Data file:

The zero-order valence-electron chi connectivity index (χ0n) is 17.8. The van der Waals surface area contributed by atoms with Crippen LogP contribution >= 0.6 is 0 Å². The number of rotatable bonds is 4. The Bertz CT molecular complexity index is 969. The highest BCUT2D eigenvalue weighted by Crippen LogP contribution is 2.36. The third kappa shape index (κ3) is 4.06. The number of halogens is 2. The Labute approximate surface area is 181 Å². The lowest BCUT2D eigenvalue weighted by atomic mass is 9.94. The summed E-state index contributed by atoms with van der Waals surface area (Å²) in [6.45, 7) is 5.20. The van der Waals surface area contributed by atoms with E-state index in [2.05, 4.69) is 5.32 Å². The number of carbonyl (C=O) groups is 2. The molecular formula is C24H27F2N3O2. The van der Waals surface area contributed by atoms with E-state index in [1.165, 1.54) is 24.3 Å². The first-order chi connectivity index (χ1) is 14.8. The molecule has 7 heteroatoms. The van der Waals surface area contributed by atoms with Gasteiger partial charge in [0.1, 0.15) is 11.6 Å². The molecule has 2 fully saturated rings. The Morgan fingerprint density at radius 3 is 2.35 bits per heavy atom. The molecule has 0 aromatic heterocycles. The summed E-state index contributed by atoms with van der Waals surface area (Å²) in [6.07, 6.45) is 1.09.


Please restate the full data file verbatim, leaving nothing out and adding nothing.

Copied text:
The zero-order valence-electron chi connectivity index (χ0n) is 17.8. The van der Waals surface area contributed by atoms with Crippen LogP contribution >= 0.6 is 0 Å². The number of rotatable bonds is 4. The Bertz CT molecular complexity index is 969. The highest BCUT2D eigenvalue weighted by Crippen LogP contribution is 2.36. The third kappa shape index (κ3) is 4.06. The number of halogens is 2. The Labute approximate surface area is 181 Å². The lowest BCUT2D eigenvalue weighted by atomic mass is 9.94. The summed E-state index contributed by atoms with van der Waals surface area (Å²) in [6.45, 7) is 5.20. The van der Waals surface area contributed by atoms with E-state index in [2.05, 4.69) is 5.32 Å². The number of carbonyl (C=O) groups is 2. The molecular formula is C24H27F2N3O2. The van der Waals surface area contributed by atoms with E-state index in [1.165, 1.54) is 24.3 Å². The first-order chi connectivity index (χ1) is 14.8. The molecule has 7 heteroatoms. The van der Waals surface area contributed by atoms with Gasteiger partial charge in [0.1, 0.15) is 11.6 Å². The molecule has 2 fully saturated rings. The Morgan fingerprint density at radius 3 is 2.35 bits per heavy atom. The molecule has 0 aromatic heterocycles. The summed E-state index contributed by atoms with van der Waals surface area (Å²) in [6.07, 6.45) is 1.09.